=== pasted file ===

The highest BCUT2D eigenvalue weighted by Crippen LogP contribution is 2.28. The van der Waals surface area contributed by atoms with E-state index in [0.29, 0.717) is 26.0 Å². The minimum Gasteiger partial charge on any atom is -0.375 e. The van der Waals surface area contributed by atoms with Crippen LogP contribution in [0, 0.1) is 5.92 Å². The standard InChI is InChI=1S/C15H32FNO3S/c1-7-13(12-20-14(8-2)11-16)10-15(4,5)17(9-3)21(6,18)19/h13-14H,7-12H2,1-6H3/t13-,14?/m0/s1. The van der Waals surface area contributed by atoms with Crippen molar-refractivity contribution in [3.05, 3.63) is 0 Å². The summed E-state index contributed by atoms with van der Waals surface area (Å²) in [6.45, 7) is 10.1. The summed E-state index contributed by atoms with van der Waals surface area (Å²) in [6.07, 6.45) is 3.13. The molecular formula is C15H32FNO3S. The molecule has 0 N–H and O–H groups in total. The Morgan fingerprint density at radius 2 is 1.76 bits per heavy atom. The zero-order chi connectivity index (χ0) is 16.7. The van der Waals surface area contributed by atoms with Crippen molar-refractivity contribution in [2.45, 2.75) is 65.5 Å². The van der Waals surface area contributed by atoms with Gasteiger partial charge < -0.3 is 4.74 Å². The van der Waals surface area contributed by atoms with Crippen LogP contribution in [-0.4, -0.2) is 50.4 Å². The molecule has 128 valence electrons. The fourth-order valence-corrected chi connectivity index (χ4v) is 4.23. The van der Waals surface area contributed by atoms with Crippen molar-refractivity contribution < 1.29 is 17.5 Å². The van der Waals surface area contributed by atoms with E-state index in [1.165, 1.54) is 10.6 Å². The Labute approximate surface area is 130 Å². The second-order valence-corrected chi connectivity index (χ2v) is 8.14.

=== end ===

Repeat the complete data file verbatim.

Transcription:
The highest BCUT2D eigenvalue weighted by Crippen LogP contribution is 2.28. The van der Waals surface area contributed by atoms with E-state index in [0.29, 0.717) is 26.0 Å². The minimum Gasteiger partial charge on any atom is -0.375 e. The van der Waals surface area contributed by atoms with Crippen LogP contribution in [0, 0.1) is 5.92 Å². The standard InChI is InChI=1S/C15H32FNO3S/c1-7-13(12-20-14(8-2)11-16)10-15(4,5)17(9-3)21(6,18)19/h13-14H,7-12H2,1-6H3/t13-,14?/m0/s1. The van der Waals surface area contributed by atoms with Crippen molar-refractivity contribution in [3.05, 3.63) is 0 Å². The summed E-state index contributed by atoms with van der Waals surface area (Å²) in [6.45, 7) is 10.1. The summed E-state index contributed by atoms with van der Waals surface area (Å²) in [6.07, 6.45) is 3.13. The molecular formula is C15H32FNO3S. The molecule has 0 N–H and O–H groups in total. The Morgan fingerprint density at radius 2 is 1.76 bits per heavy atom. The zero-order chi connectivity index (χ0) is 16.7. The van der Waals surface area contributed by atoms with Crippen molar-refractivity contribution in [2.45, 2.75) is 65.5 Å². The van der Waals surface area contributed by atoms with Gasteiger partial charge < -0.3 is 4.74 Å². The van der Waals surface area contributed by atoms with Crippen LogP contribution in [-0.4, -0.2) is 50.4 Å². The molecule has 128 valence electrons. The fourth-order valence-corrected chi connectivity index (χ4v) is 4.23. The van der Waals surface area contributed by atoms with Crippen molar-refractivity contribution < 1.29 is 17.5 Å². The van der Waals surface area contributed by atoms with E-state index in [1.165, 1.54) is 10.6 Å². The Labute approximate surface area is 130 Å². The second-order valence-corrected chi connectivity index (χ2v) is 8.14.